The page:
The division of Cyprus is now in its 43rd year. Next week may mark the decisive moment when the small eastern Mediterranean island nation starts to be stitched back together again.
After 19 months of talks aimed at reunifying the internationally recognized Greek Cypriot south with the breakaway Turkish Cypriot north, the final details of a peace deal are set to be thrashed out, potentially bringing some good news to a region wracked by conflict and distrust.
But many hurdles remain — hurdles that have not been cleared in previous reunification attempts.
The Conference on Cyprus is scheduled to start on Jan. 12 in Geneva, and is intended to hammer out some of the toughest aspects of a peace deal — including how to ensure security for both Greek and Turkish Cypriots once an aimed-for federation is established. The leaders of Greece, Turkey and the former colonial power Britain — the so-called guarantors — are widely anticipated to make an appearance at the summit.
Making sure there’s no repeat of the events of 1974 is key. In the summer of that year, Cyprus was split into two after Turkey invaded in the wake of a Greek-backed coup that aimed to unite the island with the rest of Greece. Following the invasion, the country was cleaved along ethnic lines with the Turkish Cypriots controlling 36.5 percent of Cyprus’ land mass backed by more than 35,000 Turkish troops deployed in the north. A Turkish Cypriot declaration of independence is recognized only by Turkey.
Before the official opening of the summit, Greek Cypriot President Nicos Anastasiades and Turkish Cypriot leader Mustafa Akinci have earmarked three days from Jan. 9 to clear up a string of outstanding issues — including the pivotal matter of how much territory each side will control in a federation.
Talks almost broke down in November because Anastasiades and Akinci couldn’t agree on how much territory the Greek and Turkish federal zones would control.
The difference was marginal — just a percentage point. Its impact was immense.
Greek Cypriots say enough territory must be returned under their control in order to allow at least 90,000 Greek Cypriots displaced by the 1974 invasion to reclaim lost homes and property in a relatively short time. The argument is that an agreement on those lines would reduce the financial burden of a peace deal by limiting the compensation amounts that will have to be paid to those not able to reclaim their homes and land. It would also potentially boost Greek Cypriot support for a deal when it’s put to a vote — a previous peace deal in 2004 was rejected by Greek Cypriots in a referendum.
Turkish Cypriots, on the other hand, want to limit the numbers that relocate. Telling Turkish Cypriots to leave what they have considered home for decades is unlikely to go down well with many in any subsequent referendum.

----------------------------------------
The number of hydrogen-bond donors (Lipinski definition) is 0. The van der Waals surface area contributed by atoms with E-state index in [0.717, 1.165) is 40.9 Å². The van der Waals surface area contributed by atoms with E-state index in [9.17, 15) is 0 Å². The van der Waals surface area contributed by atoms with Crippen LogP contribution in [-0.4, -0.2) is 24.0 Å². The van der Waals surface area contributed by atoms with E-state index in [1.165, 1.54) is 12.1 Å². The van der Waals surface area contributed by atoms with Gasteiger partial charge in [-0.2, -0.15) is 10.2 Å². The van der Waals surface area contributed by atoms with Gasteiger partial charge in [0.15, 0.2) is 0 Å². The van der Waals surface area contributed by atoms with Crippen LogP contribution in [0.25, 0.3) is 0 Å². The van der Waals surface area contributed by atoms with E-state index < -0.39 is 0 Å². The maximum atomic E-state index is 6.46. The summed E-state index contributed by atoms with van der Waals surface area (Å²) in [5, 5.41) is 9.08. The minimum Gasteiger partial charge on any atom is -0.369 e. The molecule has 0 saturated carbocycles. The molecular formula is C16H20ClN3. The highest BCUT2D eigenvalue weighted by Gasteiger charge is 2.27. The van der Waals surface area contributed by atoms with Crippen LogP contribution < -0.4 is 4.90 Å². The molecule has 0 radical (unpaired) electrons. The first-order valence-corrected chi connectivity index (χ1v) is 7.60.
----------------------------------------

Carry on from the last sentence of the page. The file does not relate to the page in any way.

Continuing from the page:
Both Anastasiades and Akinci are expected to produce maps showcasing their intentions. Anastasiades said without maps to sort out a final deal, talks won’t move to the top issue — security.
There’s another layer when it comes to Cyprus, an island that’s seen its share of big power intrigue through the centuries, from Alexander the Great’s invasion in the fourth century B.C., through Roman times, the Crusaders and most recently the British.
Legally, negotiations that touch on Cyprus’ security must include Greece, Turkey and Britain because Cyprus’ 1960 constitution accorded them “guarantor” status. The idea was to have the three protect the fledgling democracy at its independence from British rule which had followed four years of a guerrilla campaign by Greek Cypriots aimed at unifying the island with Greece — something the minority Turkish Cypriots deeply opposed.
Turkey invoked its intervention rights from its status as a guarantor in 1974.
Trust is therefore essential.
Turkish Cypriots fear that the majority Greek Cypriots could overwhelm them in the future. That’s why they are insisting that Turkish troops should remain as a bulwark.
Greek Cypriots, meanwhile, have worries over the might of Turkey and insist that a country outside the European Union — of which Cyprus is a member — should neither keep troops on the island nor the right to militarily intervene. EU officials have backed that notion.
Turkey’s increasingly authoritarian ways and recent security problems, evidenced further in the New Year’s Day attack in Istanbul that killed 39 people, have done little to either assuage Greek Cypriot fears or foster trust. United Nations officials are reportedly trying to work out a formula that would answer the security fears of both sides.
Word is that Greece, Britain and Turkey will be represented at the Cyprus Conference at the highest levels. Top EU officials including Commission President Jean-Claude Juncker and Foreign Policy chief Federica Mogherini are said to be going, too. Anastasiades said that UN Security Council members may also attend on the sidelines if they so wish.
UN envoy Espen Barth Eide has said the talks may expand to include issues that affect EU-Turkey relations, such as what to do with all the refugees who have fled Syria for Europe. Akinci has said that if a deal is struck in Geneva, it may take a few more months to thrash out the legal details before accord is put to a vote in the summer.
A peace deal would bolster regional security and ease cooperation in tapping potentially huge oil and gas reserves beneath the Med seabed.
For the wider region, a deal could be a beacon of hope.
Greeks and Turks, Muslims and Christians working things out could send a powerful message of peace.